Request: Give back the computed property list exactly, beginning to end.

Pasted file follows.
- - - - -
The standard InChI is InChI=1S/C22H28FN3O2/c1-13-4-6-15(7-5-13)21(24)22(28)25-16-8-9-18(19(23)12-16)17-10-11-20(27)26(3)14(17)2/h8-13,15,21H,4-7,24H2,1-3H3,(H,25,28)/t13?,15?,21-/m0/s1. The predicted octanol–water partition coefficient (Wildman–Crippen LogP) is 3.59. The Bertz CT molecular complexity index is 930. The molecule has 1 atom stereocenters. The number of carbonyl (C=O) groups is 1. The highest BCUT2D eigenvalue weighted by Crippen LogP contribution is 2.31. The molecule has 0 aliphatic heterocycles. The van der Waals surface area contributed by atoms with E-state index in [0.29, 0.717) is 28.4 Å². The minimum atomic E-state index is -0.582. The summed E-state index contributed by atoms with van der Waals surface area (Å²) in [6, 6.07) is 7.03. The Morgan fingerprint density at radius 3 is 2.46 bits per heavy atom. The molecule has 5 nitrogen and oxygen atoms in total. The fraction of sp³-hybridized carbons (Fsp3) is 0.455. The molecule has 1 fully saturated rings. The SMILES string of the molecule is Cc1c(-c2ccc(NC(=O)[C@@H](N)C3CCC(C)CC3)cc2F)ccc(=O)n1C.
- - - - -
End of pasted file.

The standard InChI is InChI=1S/C22H28FN3O2/c1-13-4-6-15(7-5-13)21(24)22(28)25-16-8-9-18(19(23)12-16)17-10-11-20(27)26(3)14(17)2/h8-13,15,21H,4-7,24H2,1-3H3,(H,25,28)/t13?,15?,21-/m0/s1. The predicted octanol–water partition coefficient (Wildman–Crippen LogP) is 3.59. The Bertz CT molecular complexity index is 930. The molecule has 1 atom stereocenters. The number of carbonyl (C=O) groups is 1. The highest BCUT2D eigenvalue weighted by Crippen LogP contribution is 2.31. The molecule has 0 aliphatic heterocycles. The van der Waals surface area contributed by atoms with E-state index in [0.29, 0.717) is 28.4 Å². The minimum atomic E-state index is -0.582. The summed E-state index contributed by atoms with van der Waals surface area (Å²) in [6, 6.07) is 7.03. The Morgan fingerprint density at radius 3 is 2.46 bits per heavy atom. The molecule has 5 nitrogen and oxygen atoms in total. The fraction of sp³-hybridized carbons (Fsp3) is 0.455. The molecule has 1 fully saturated rings. The SMILES string of the molecule is Cc1c(-c2ccc(NC(=O)[C@@H](N)C3CCC(C)CC3)cc2F)ccc(=O)n1C.